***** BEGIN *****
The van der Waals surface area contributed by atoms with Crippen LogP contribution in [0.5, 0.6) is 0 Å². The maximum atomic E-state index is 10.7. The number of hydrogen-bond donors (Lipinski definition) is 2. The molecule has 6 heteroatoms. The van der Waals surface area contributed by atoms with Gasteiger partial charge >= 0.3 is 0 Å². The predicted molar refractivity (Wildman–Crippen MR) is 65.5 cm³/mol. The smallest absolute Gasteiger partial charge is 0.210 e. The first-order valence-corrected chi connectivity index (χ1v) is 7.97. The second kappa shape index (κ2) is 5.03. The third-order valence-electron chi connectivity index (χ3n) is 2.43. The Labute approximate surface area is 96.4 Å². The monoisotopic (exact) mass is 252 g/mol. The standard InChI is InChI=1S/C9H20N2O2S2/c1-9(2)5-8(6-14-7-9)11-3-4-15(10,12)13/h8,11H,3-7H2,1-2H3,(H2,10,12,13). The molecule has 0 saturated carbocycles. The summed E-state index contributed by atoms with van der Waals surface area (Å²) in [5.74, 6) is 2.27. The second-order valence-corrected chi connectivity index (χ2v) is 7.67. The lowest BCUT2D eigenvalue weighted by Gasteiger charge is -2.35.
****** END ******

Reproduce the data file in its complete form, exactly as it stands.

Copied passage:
The van der Waals surface area contributed by atoms with Crippen LogP contribution in [0.5, 0.6) is 0 Å². The maximum atomic E-state index is 10.7. The number of hydrogen-bond donors (Lipinski definition) is 2. The molecule has 6 heteroatoms. The van der Waals surface area contributed by atoms with Gasteiger partial charge >= 0.3 is 0 Å². The predicted molar refractivity (Wildman–Crippen MR) is 65.5 cm³/mol. The smallest absolute Gasteiger partial charge is 0.210 e. The first-order valence-corrected chi connectivity index (χ1v) is 7.97. The second kappa shape index (κ2) is 5.03. The third-order valence-electron chi connectivity index (χ3n) is 2.43. The Labute approximate surface area is 96.4 Å². The monoisotopic (exact) mass is 252 g/mol. The standard InChI is InChI=1S/C9H20N2O2S2/c1-9(2)5-8(6-14-7-9)11-3-4-15(10,12)13/h8,11H,3-7H2,1-2H3,(H2,10,12,13). The molecule has 0 saturated carbocycles. The summed E-state index contributed by atoms with van der Waals surface area (Å²) in [5.74, 6) is 2.27. The second-order valence-corrected chi connectivity index (χ2v) is 7.67. The lowest BCUT2D eigenvalue weighted by Gasteiger charge is -2.35.